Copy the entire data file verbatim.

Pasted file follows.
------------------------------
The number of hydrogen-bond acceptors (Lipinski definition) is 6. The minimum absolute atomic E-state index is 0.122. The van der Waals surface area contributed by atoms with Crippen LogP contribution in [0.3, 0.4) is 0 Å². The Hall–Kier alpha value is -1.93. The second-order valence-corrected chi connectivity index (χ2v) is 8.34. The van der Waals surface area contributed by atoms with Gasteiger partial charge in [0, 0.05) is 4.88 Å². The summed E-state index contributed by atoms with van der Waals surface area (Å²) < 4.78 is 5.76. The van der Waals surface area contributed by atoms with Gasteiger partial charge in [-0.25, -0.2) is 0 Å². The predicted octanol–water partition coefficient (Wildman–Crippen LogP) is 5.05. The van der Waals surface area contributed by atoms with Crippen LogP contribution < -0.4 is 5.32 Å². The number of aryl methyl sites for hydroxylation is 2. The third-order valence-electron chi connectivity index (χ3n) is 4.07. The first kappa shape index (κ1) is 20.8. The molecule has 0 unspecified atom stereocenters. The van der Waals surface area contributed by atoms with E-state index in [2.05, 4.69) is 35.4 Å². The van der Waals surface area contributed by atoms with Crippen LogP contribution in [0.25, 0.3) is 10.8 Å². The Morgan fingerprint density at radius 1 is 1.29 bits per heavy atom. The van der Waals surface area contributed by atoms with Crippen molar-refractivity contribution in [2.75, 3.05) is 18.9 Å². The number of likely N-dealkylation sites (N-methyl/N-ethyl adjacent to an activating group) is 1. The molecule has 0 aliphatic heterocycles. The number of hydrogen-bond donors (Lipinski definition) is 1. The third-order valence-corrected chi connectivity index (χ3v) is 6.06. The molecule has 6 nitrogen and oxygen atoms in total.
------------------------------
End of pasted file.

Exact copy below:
The number of hydrogen-bond acceptors (Lipinski definition) is 6. The minimum absolute atomic E-state index is 0.122. The van der Waals surface area contributed by atoms with Crippen LogP contribution in [0.3, 0.4) is 0 Å². The Hall–Kier alpha value is -1.93. The second-order valence-corrected chi connectivity index (χ2v) is 8.34. The van der Waals surface area contributed by atoms with Gasteiger partial charge in [0, 0.05) is 4.88 Å². The summed E-state index contributed by atoms with van der Waals surface area (Å²) < 4.78 is 5.76. The van der Waals surface area contributed by atoms with Gasteiger partial charge in [-0.25, -0.2) is 0 Å². The predicted octanol–water partition coefficient (Wildman–Crippen LogP) is 5.05. The van der Waals surface area contributed by atoms with Crippen LogP contribution < -0.4 is 5.32 Å². The number of aryl methyl sites for hydroxylation is 2. The third-order valence-electron chi connectivity index (χ3n) is 4.07. The first kappa shape index (κ1) is 20.8. The molecule has 0 unspecified atom stereocenters. The van der Waals surface area contributed by atoms with E-state index in [2.05, 4.69) is 35.4 Å². The van der Waals surface area contributed by atoms with Crippen LogP contribution in [0.25, 0.3) is 10.8 Å². The Morgan fingerprint density at radius 1 is 1.29 bits per heavy atom. The van der Waals surface area contributed by atoms with Crippen molar-refractivity contribution in [2.75, 3.05) is 18.9 Å². The number of likely N-dealkylation sites (N-methyl/N-ethyl adjacent to an activating group) is 1. The molecule has 0 aliphatic heterocycles. The number of hydrogen-bond donors (Lipinski definition) is 1. The third-order valence-corrected chi connectivity index (χ3v) is 6.06. The molecule has 6 nitrogen and oxygen atoms in total.